Fiji’s most celebrated drink is a mouth-numbing root-based preparation that is drunk ceremonially to welcome visitors, seal business agreements and settle arguments
The Pacific nation of Fiji is known internationally for its palm-fringed beaches, its prowess on the rugby pitch and the rich history of its clans, which includes the long-discontinued practice of cannibalism. But what strikes many visitors to the country is the friendliness of its people, who are always quick to welcome newcomers into their midst.
Culturally, Fiji is split between indigenous Fijians and Indo-Fijians, whose ancestors were brought to the islands from India between 1879 and 1916 to work as indentured servants on sugar plantations. Traditional Fijian society is clan-based, with hereditary chiefs heading up its many villages where more than 300 dialects of the Fijian language are spoken. Villagers share the obligations and rewards of community life. They fish together, dividing the catch between them, build homes together, prepare feasts, and work together to maintain the village’s paths and shared spaces.
Anyone visiting a village must get prior permission and observe the correct etiquette on arrival. In Fijian culture, the head is a ‘sacred space’, seen by locals as a person’s connection to heaven. Therefore, hats are seldom worn, so as not to block this connection and it is seen as an insult to touch another person’s head. Bags carried on the shoulder are also viewed as an oddity, as ‘material assets’ should be carried lower down as an acknowledgement that everyone in the village is on the same level.
Food is still cooked traditionally for feasts in an earth oven, known as a lovo. A shallow hole is dug in the ground, in which a fire is lit. Large stones are put on top of the hot coals, with sticks of banana palm trunk laid over the hot rocks. The food – fish, chicken, cassava, breadfruit, vegetables and other fresh food – is wrapped tightly in banana or taro leaves and placed on the lattice formed by the sticks. More banana leaves are placed on top of the food and the whole thing is then covered in earth or sand to stop the steam escaping. The resulting slow-cooked food has a smokey flavour, popular with locals and visitors alike.
Kava, known as yaqona (pronounced ‘yangona’) in Fiji, is the national drink. Made from the pulverised root of a member of the pepper family, it is believed to have medicinal qualities and has a similar effect to alcohol in promoting a feeling of relaxation. It also causes the lips and tongue to become numb for a few minutes! But its importance in Fijian life goes far beyond its effect on the body – there is a great deal of ceremony and etiquette around the consumption of yaqona, which is drunk ritually when welcoming visitors, sealing business deals and on almost any other occasion that warrants an auspicious accompaniment, including naming boats, settling feuds and seeing villagers off on long journeys. It is also given as a sevusevu, a traditional gift offered to the host or chief by visitors arriving in a village.
The sharing of yaqona, usually drunk from a half coconut shell, is done in a specific sequence in any kind of formal ceremony. A server will carry the cup to the most senior guest, who must clap once before and after downing it. The rest of the gathering are then served in turn, according to strict hierarchy. Kava is drunk throughout the South Pacific and is the region’s traditional equivalent to alcohol. Legend has it that the origins of the ceremony come from Tonga, where the plant grew on the grave of a princess who had died of a broken heart.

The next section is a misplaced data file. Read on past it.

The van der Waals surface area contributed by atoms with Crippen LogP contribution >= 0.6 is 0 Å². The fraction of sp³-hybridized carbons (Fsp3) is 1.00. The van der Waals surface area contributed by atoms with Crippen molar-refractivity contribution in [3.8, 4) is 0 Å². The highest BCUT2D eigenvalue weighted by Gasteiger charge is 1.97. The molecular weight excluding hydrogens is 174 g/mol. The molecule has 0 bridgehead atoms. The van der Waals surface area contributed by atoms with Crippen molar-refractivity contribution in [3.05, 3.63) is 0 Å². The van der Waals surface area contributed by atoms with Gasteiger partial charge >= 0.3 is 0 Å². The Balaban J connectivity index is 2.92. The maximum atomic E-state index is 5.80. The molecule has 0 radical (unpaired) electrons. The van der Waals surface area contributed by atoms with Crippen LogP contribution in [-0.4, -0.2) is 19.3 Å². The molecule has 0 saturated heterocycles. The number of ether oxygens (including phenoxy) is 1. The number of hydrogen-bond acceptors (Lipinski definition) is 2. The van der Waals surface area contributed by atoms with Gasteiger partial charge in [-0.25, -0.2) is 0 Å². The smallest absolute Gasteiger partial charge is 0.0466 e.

The country’s other main community, that of Indo-Fijian, is made up of a variety of subcultures and religious backgrounds, but its people tend to be lumped together for administrative purposes. While many Indian traditions are upheld, others have been abandoned. For example, the caste system was not established in Fiji – other than in a ceremonial context – and, due to the smaller size of the community, Fiji Indians are more likely to have inter-religious marriages. Traditional kinship patterns found in Indian villages were also left behind, with people more likely to live in smaller nuclear family groups – though larger extended family living can be found in rural areas. Arranged marriages are still common, however, and Hindi remains a shared language across Indian communities – though it differs slightly to the Hindi spoken in India.
Not all Indo-Fijians arrived as indentured servants – Sikhs generally arrived later as traders and merchants. Today, their descendants own many of the shops and businesses in Fiji’s towns and cities. These communities tend to have much stronger attachments to India.
One element that sets indigenous Fijians apart from their Indian counterparts is land ownership. More than 80 per cent of land is owned by indigenous communities, under collective ownership of clans. Indians, therefore, have to lease land, which gives them less security, so they have been pressing for leases that last longer than the standard ten-year contracts. The majority of sugar cane is grown by Indian farmers, but almost all of this has to be farmed on leased land.
A tradition that is shared by both communities is that of firewalking. The actual ceremony differs between the two groups, but both culminate in the participants walking across either hot stones or embers, but remaining unscathed by their ordeal. Scientists have been curious as to how this is achieved without sustaining considerable burns and some have concluded that perhaps it is a mixture of the power of suggestion and a film of moisture on the skin acting as a protective layer. One thing is for certain, though: the opportunity to watch a firewalking ceremony is one of the many draws that keeps tourists coming back to Fiji year after year.